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Vacuum Pumps, can it be good AND cheap?

Posted: Wed Mar 07, 2012 4:12 am
by Rob Pope
OK, I'm a senior in high school who's been wanting to build a fusor for quite some time.
From what I can tell, there are going to be two major financial roadblocks, a high voltage power supply, and a vacuum pump.

I've been trying to look at information about pumps, but there is seriously so much out there. Without experience (which is costly) I don't know exactly which route is best. From what I can tell, rotary vane is the best, but I don't know this for sure...

Also, when looking at prices, I will see apparently the same thing going for anywhere from $200-$13,000

How can I tell what is cheap, what is crap, what is high maintenance, what can take the inevitable abuse of a novice who knows nothing about vacuum care (other than it needs oil), and what is just a rip off?

I could use any help you guys can offer regarding this, keeping in mind that price is really a limiting factor.


Re: Vacuum Pumps, can it be good AND cheap?

Posted: Wed Mar 07, 2012 5:41 am
by Conrad Farnsworth
You can get good pumps that are cheap. I'm sure if I wouldn't have completely disassembled one of my epay pumps I could have gotten it down to diffusion pump pressures.


Read that FAQ if you do buy a used one. It will save you a bunch of time and money!

Also, check the specs on all of the cheap pumps. Generally you want 100 millitorr of less of vacuum.

Good luck!


P.S. I used our school's vacuum pump to get my first demo mode pump down you should try asking them.

Re: Vacuum Pumps, can it be good AND cheap?

Posted: Wed Mar 07, 2012 7:53 am
by MarkS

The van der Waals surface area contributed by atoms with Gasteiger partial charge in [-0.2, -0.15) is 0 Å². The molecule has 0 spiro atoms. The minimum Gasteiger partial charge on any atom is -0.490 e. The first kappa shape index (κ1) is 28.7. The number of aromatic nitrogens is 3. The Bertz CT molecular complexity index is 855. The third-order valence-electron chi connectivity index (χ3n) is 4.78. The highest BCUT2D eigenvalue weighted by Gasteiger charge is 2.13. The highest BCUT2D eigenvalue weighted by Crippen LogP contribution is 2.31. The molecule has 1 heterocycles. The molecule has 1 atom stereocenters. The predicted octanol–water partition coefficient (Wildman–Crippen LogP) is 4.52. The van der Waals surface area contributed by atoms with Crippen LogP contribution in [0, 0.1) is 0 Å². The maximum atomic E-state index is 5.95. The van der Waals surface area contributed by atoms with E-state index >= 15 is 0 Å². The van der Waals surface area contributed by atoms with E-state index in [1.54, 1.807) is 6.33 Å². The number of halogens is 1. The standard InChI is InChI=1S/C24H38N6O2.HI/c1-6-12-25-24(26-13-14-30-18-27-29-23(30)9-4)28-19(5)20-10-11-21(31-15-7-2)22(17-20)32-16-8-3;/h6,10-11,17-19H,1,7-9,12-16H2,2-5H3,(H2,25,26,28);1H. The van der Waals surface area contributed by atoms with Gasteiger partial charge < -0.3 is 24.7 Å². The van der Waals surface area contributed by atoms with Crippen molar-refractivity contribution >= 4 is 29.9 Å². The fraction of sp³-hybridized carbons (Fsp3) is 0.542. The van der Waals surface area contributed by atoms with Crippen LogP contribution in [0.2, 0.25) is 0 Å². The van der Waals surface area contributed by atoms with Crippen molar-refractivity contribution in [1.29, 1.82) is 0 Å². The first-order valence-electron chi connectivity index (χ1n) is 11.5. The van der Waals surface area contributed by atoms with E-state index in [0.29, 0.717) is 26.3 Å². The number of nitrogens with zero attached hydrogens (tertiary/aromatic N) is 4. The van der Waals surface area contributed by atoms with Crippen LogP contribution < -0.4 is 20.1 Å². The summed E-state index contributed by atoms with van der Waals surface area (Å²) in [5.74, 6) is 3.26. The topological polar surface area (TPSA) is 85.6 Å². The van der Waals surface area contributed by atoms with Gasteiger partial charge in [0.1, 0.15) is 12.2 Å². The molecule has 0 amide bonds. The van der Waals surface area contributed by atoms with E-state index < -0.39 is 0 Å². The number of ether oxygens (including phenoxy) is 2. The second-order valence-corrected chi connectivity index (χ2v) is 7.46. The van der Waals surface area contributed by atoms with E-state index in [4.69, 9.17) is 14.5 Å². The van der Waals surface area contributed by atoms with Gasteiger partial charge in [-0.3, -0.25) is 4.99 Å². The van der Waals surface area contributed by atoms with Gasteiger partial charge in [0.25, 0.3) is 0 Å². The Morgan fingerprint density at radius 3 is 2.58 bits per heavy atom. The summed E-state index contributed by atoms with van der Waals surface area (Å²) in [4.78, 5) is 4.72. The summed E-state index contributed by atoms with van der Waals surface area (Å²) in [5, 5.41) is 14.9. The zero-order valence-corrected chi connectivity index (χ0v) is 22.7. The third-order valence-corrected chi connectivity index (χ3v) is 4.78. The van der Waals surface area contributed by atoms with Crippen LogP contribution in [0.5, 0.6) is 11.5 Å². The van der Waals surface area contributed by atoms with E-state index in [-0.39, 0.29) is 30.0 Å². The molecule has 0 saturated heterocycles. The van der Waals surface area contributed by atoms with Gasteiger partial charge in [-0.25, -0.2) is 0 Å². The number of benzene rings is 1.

Hey Rob,
Any of the Welch DUO Seal pumps will be quite sufficient for you needs. A brand new single stage duo seal may actually be able to get you down secondary pump pressures (sub 100 micron). A brand new one is quite costly however. You're going to be better off with a 2 stage one. I personally own a 1970s welch 1406 duo seal pump which I got ebay for about $100 and rebuilt it with a kit for another $60 or so. When I got my pump apart it was covered in fine coat of rust on all the internals, the vanes were scored, and the seals were questionable yet it still pulled down to 100 microns, and could quite easily pull the skin off your hand. Initially after the rebuild and break in period the pump was pulling down 1 micron or so if I remember correctly . After 4 years of storage I pulled the pump out tonight and it's still pulling down to 100 microns. I think the extra 99 microns are from water in the oil or possibly a leak in my chamber (im guessing the latter). If you can't tell I'm a welch fan through and through. Any used pump may be a decent pump, but pulley driven pumps and welches in particular last forever. When buying used look out for rust, make sure the motor and base come with the pump itself, and steer clear of pumps which were used for pumping dangerous chemicals like hydrazine. Most pumps have a relatively cheap rebuild kit which will replace the seals, the belt, and most importantly the vanes/vane assembly. I would steer clear of the high speed pumps because they have more wear and tear on the moving parts and are built more cheaply. If you're going to buy new I would look at cheap refrigeration pumps, especially on Harbor Freight's website. I was xmas shopping there and saw a two stage high speed refrigeration pump on sale for $125 BRAND new and just about started drooling. Be warned though if you get a refrigeration pump you're going to have to solder a vacuum worthy flange onto it, or use a rubber hose to connect it to your vacuum manifold.

FWIW I got my pump for my fusor project in my senior year of high school (class of 2008) and its probably my favorite piece of lab hardware. Good Luck!

Re: Vacuum Pumps, can it be good AND cheap?